One year later, the Jordanians and the Israelis signed a peace treaty in October 1994. Ever since, peace has proven to be elusive as ever. In A World Transformed, peace seemed to be at hand because of the trust the Arab side put in American diplomacy and America’s capacity to bring Israel to negotiate an ultimate peace deal with the Arabs and the Palestinians. However, this new world order was not static.

By the beginning of the third millennia, Russia became more assertive, particularly after Vladimir Putin became its president. China also grew more powerful and more confident as an emerging super power. Both Moscow and Beijing took the American debacle in Iraq of 2003 as a warning.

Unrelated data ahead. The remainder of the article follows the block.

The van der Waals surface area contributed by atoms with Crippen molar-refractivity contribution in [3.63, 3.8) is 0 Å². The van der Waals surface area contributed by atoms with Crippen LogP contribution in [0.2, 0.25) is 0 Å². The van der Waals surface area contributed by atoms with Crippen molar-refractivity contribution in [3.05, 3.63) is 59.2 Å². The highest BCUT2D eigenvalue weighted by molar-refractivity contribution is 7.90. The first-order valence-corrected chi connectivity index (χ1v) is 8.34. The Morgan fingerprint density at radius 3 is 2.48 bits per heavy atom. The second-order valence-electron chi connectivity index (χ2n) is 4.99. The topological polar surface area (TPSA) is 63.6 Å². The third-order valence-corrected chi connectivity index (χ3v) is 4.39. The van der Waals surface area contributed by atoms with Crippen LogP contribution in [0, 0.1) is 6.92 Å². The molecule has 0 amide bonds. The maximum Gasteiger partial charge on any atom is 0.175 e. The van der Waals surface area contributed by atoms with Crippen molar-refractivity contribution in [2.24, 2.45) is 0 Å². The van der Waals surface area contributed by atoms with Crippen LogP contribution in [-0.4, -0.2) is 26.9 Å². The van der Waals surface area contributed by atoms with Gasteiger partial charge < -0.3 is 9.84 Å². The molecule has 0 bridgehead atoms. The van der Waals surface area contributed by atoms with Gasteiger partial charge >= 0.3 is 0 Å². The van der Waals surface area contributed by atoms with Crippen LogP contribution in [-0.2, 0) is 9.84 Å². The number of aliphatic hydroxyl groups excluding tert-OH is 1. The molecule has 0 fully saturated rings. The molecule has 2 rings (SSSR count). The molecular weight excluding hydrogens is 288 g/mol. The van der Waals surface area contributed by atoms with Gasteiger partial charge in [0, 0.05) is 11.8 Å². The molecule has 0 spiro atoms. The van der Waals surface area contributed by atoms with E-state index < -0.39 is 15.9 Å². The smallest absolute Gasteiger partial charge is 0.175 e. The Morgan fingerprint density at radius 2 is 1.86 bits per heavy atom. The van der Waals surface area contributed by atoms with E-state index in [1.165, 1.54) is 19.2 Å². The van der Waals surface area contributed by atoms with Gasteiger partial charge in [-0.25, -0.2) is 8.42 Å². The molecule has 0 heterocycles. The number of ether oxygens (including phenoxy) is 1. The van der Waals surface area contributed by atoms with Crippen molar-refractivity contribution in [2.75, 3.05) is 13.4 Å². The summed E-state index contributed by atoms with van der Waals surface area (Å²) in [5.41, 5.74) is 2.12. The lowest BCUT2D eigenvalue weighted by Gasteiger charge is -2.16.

The two powers began ambitious weapons modernisation programmes, in both conventional and nuclear armaments. Last Thursday, President Putin talked about using nuclear weapons, reminding everyone of the showdown between the United States and the former Soviet Union in the Cuban Crisis in 1962.

He pointed out that Russia has succeeded in developing a supersonic missile with a speed nine times greater than the speed of sound. As for China, its military strength today bears no comparison to its limited military capabilities at the end of last century.

On the other hand, the “new world order” gave rise to non-state actors in the form of transnational terrorist groups that are bent on replacing the nation-state, especially in Arab and Muslim countries and anywhere there is a Muslim majority, by religious entities that do not recognise existing geographic boundaries, nor do they abide by international law.

These groups are challenging the world order like never before. Fragile states in the Third World are not in a position to deal with such existential threats on their own.